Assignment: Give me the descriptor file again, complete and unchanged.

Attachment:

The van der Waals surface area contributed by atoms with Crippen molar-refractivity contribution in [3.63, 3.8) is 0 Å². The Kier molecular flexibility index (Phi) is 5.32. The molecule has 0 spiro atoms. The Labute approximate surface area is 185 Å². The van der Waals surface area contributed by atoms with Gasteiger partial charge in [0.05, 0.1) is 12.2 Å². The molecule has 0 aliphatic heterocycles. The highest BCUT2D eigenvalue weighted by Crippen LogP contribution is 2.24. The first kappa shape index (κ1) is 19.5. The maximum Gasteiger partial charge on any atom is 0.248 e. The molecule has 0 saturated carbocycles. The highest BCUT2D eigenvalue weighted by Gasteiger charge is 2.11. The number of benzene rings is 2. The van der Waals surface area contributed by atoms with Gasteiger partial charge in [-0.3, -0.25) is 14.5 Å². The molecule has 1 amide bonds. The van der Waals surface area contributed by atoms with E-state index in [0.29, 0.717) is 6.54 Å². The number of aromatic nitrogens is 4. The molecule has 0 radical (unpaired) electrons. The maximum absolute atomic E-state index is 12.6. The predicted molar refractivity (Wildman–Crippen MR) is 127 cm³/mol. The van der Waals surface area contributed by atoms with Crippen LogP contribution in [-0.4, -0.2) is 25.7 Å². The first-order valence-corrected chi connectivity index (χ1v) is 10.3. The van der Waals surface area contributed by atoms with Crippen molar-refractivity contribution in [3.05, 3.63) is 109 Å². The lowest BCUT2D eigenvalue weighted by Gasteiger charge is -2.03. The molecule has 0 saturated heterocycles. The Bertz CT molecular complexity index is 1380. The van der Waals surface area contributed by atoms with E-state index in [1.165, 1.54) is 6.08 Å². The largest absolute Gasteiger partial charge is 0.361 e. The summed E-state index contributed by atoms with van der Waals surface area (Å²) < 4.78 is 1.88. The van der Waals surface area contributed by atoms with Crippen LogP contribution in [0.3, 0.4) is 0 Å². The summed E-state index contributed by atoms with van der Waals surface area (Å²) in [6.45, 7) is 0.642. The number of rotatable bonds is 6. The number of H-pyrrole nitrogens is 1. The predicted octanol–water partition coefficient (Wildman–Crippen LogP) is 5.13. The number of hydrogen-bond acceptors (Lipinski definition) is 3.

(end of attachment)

The van der Waals surface area contributed by atoms with Crippen molar-refractivity contribution in [3.63, 3.8) is 0 Å². The Kier molecular flexibility index (Phi) is 5.32. The molecule has 0 spiro atoms. The Labute approximate surface area is 185 Å². The van der Waals surface area contributed by atoms with Gasteiger partial charge in [0.05, 0.1) is 12.2 Å². The molecule has 0 aliphatic heterocycles. The highest BCUT2D eigenvalue weighted by Crippen LogP contribution is 2.24. The first kappa shape index (κ1) is 19.5. The maximum Gasteiger partial charge on any atom is 0.248 e. The molecule has 0 saturated carbocycles. The highest BCUT2D eigenvalue weighted by Gasteiger charge is 2.11. The number of benzene rings is 2. The van der Waals surface area contributed by atoms with Gasteiger partial charge in [-0.3, -0.25) is 14.5 Å². The molecule has 1 amide bonds. The van der Waals surface area contributed by atoms with E-state index in [0.29, 0.717) is 6.54 Å². The number of aromatic nitrogens is 4. The molecule has 0 radical (unpaired) electrons. The maximum absolute atomic E-state index is 12.6. The predicted molar refractivity (Wildman–Crippen MR) is 127 cm³/mol. The van der Waals surface area contributed by atoms with Crippen LogP contribution in [-0.4, -0.2) is 25.7 Å². The first-order valence-corrected chi connectivity index (χ1v) is 10.3. The van der Waals surface area contributed by atoms with Crippen molar-refractivity contribution in [3.05, 3.63) is 109 Å². The lowest BCUT2D eigenvalue weighted by Gasteiger charge is -2.03. The molecule has 0 saturated heterocycles. The Bertz CT molecular complexity index is 1380. The van der Waals surface area contributed by atoms with E-state index in [1.165, 1.54) is 6.08 Å². The largest absolute Gasteiger partial charge is 0.361 e. The summed E-state index contributed by atoms with van der Waals surface area (Å²) < 4.78 is 1.88. The van der Waals surface area contributed by atoms with Crippen LogP contribution in [0.3, 0.4) is 0 Å². The summed E-state index contributed by atoms with van der Waals surface area (Å²) in [6.45, 7) is 0.642. The number of rotatable bonds is 6. The number of H-pyrrole nitrogens is 1. The predicted octanol–water partition coefficient (Wildman–Crippen LogP) is 5.13. The number of hydrogen-bond acceptors (Lipinski definition) is 3.